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IATF 16949 Cl. 8.4.2.3 - Supplier Quality Management System Development

#51
Ok. In your opinion, if an organization does not buy any materials/components to produce their own products but they have assembly lines/heat treatment lines and workers and their business is to process components/materials supplied from their customers and deliver assembled/heat treated automotive products to the customers.

1) Are they eligible for IATF16949 certification?
2) If they are eligible what would the CB write as the scope of certification in their IATF16949 certificate?
Please don't take my comments on you. Only thing we are discussing is on standards, rules and its implementation.

If this organization is automotive, then eligible for certification.
Scope can be "Assembly and heat treatment of products such as XXXX".
 
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Sebastian

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#52
Example of heat treatment certificate
https://hauckht.nl/wp-content/uploads/2018/02/0020855-001-16949-ENGUS-IATF-2.pdf

SI#8 add word "eligible" because of "target QMS level" in clause 8.4.2.3. For some suppliers target QMS level would be d), for others c). Why not b) or even a)? Good question.

Purchased good can be automotive or non-automotive. Everything depends how do we use it. When used in product/manufacturing of product intended for automotive customer, it becomes automotive.

Several years ago during approval process our product was rejected. Reason was very serious - use of hexavalent Chromium. We were shocked as we were sure, that nor component nor process included this element. Further investigation revealed that problem source was pen we used for numbering part stickers corresponding to inspection results presented in report.

QualitySpirit interpretation of pens and ISO 9001 certification is absolutely right. Everything depends on risk-based model and pen application. I am aware that most or even all suppliers using pens in their mass production manufacturing process do not care whether they get them from certified or not certified supplier, but requirement is requirement and I understand and support its intention.
 
#53
Example of heat treatment certificate
https://hauckht.nl/wp-content/uploads/2018/02/0020855-001-16949-ENGUS-IATF-2.pdf

SI#8 add word "eligible" because of "target QMS level" in clause 8.4.2.3. For some suppliers target QMS level would be d), for others c). Why not b) or even a)? Good question.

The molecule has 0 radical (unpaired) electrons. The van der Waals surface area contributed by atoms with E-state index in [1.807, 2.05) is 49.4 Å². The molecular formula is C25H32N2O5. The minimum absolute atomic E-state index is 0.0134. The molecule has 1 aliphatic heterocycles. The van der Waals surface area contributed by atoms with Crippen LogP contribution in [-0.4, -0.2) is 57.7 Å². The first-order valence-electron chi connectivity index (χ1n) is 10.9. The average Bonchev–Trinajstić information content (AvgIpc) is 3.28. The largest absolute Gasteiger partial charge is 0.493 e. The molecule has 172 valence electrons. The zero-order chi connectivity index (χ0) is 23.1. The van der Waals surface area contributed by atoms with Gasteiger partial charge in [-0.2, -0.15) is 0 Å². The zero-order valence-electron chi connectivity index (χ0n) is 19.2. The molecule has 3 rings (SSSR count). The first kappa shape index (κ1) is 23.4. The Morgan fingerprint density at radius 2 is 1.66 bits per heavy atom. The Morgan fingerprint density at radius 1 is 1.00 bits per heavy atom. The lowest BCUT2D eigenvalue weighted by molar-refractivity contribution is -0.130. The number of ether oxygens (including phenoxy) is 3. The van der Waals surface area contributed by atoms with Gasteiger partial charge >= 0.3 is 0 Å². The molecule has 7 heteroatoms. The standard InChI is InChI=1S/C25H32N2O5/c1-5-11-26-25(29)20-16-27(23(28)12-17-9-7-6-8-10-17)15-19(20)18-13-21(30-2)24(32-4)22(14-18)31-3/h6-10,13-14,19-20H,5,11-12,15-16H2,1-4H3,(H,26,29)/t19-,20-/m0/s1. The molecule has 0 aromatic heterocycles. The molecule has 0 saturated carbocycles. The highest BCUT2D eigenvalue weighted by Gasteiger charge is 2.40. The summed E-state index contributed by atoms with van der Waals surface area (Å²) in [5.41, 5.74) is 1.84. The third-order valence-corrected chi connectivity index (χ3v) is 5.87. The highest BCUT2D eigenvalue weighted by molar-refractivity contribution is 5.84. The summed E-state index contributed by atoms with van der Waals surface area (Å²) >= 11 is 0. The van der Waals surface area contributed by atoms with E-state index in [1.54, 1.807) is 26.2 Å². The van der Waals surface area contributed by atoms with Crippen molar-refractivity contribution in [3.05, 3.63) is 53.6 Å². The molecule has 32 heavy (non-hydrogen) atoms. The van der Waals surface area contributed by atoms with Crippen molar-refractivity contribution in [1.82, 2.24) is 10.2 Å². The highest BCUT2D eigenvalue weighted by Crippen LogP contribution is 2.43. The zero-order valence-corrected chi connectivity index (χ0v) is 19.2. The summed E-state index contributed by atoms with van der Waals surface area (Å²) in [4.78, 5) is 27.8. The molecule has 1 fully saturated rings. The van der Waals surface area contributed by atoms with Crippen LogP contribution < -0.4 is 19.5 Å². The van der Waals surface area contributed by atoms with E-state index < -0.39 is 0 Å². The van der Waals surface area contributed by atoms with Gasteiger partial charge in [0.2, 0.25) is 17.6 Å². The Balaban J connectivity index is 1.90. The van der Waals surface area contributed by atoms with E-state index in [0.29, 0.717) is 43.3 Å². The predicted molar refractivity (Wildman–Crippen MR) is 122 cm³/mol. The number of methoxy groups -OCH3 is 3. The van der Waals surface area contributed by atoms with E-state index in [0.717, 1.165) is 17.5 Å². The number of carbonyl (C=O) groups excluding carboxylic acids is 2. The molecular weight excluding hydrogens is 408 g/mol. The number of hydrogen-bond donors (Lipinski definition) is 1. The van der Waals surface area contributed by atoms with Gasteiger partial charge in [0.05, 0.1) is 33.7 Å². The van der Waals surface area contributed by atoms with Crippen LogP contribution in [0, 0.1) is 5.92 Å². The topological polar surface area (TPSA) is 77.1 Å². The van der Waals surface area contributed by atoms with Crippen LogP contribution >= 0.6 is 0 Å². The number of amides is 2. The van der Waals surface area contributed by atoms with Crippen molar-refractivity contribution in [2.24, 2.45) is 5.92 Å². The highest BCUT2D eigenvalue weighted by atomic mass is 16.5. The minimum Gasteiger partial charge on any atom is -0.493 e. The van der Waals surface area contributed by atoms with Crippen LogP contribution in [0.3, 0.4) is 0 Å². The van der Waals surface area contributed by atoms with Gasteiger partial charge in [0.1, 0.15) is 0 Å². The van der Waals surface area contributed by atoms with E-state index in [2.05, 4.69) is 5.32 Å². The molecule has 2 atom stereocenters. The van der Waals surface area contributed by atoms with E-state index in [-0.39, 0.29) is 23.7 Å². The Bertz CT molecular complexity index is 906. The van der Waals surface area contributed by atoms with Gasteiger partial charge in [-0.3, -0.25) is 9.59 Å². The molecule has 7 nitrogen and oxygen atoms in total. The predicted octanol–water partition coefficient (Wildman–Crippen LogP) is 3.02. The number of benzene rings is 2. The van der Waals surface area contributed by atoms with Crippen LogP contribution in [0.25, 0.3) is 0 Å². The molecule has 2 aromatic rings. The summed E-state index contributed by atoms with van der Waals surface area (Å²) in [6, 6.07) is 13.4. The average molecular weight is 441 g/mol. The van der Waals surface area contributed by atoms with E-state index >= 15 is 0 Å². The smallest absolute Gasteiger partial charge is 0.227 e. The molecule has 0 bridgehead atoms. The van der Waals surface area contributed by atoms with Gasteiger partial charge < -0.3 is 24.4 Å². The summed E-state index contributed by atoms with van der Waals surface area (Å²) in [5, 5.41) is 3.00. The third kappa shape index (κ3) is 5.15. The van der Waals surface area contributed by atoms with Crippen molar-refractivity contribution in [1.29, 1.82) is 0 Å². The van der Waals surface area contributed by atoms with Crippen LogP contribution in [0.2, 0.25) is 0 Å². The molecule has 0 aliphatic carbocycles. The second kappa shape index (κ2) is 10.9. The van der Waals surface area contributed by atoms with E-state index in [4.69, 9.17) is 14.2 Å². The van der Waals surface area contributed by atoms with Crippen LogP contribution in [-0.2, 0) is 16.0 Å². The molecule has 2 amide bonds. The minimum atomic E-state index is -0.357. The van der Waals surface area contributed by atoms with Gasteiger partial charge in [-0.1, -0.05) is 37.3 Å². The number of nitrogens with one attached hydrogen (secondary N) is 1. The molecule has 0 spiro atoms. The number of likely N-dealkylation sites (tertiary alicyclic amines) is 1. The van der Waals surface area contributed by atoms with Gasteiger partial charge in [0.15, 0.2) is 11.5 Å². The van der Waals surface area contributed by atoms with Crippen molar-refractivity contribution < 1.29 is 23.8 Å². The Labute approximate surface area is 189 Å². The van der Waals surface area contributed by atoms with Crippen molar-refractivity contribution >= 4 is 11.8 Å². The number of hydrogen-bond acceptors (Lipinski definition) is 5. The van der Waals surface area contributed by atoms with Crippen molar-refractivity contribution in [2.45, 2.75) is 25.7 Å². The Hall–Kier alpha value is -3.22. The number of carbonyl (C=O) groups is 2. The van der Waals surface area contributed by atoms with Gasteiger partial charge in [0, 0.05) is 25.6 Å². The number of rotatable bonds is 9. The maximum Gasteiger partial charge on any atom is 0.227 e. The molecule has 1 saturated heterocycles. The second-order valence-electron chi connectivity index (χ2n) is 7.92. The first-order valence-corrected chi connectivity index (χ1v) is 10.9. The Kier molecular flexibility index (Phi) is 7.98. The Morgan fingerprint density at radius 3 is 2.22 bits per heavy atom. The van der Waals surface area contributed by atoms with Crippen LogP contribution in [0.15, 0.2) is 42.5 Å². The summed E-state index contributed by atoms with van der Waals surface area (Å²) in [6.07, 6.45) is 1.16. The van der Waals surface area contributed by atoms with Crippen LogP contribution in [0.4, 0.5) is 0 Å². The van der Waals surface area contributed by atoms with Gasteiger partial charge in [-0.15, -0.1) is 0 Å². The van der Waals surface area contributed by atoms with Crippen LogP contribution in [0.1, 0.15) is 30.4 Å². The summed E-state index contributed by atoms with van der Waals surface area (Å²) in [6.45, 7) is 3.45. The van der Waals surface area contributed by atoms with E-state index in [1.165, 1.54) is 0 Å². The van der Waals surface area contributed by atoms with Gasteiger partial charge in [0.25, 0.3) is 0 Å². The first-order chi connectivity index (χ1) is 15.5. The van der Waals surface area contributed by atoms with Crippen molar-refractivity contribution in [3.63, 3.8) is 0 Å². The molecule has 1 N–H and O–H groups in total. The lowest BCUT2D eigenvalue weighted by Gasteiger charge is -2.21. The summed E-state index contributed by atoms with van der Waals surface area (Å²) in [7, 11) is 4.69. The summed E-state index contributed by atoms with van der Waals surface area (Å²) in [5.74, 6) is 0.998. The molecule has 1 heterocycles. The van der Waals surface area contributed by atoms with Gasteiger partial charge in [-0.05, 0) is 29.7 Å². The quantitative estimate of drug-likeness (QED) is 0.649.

Purchased good can be automotive or non-automotive. Everything depends how do we use it. When used in product/manufacturing of product intended for automotive customer, it becomes automotive.

Several years ago during approval process our product was rejected. Reason was very serious - use of hexavalent Chromium. We were shocked as we were sure, that nor component nor process included this element. Further investigation revealed that problem source was pen we used for numbering part stickers corresponding to inspection results presented in report.

QualitySpirit interpretation of pens and ISO 9001 certification is absolutely right. Everything depends on risk-based model and pen application. I am aware that most or even all suppliers using pens in their mass production manufacturing process do not care whether they get them from certified or not certified supplier, but requirement is requirement and I understand and support its intention.
Right. It depends on its use and risk. My reply was based on the examples of pens and toilet papers given by him.
 
#54
Guys the key word is "automotive."

As far as the IATF is concerned they could over complicate a one car parade. "Eligible organizations" in their re-write is redundant.

Hexavalent chromium prohibition and ISO /IATF certification are two completely different requirements. One does not relate to the other.
 
#55
Hi Guys,

Coming back to this topic. My company have just received a NC during the IATF, as we were not using a risk-based model to define a minimum acceptable level of QMS development and a target QMS development level for our suppliers.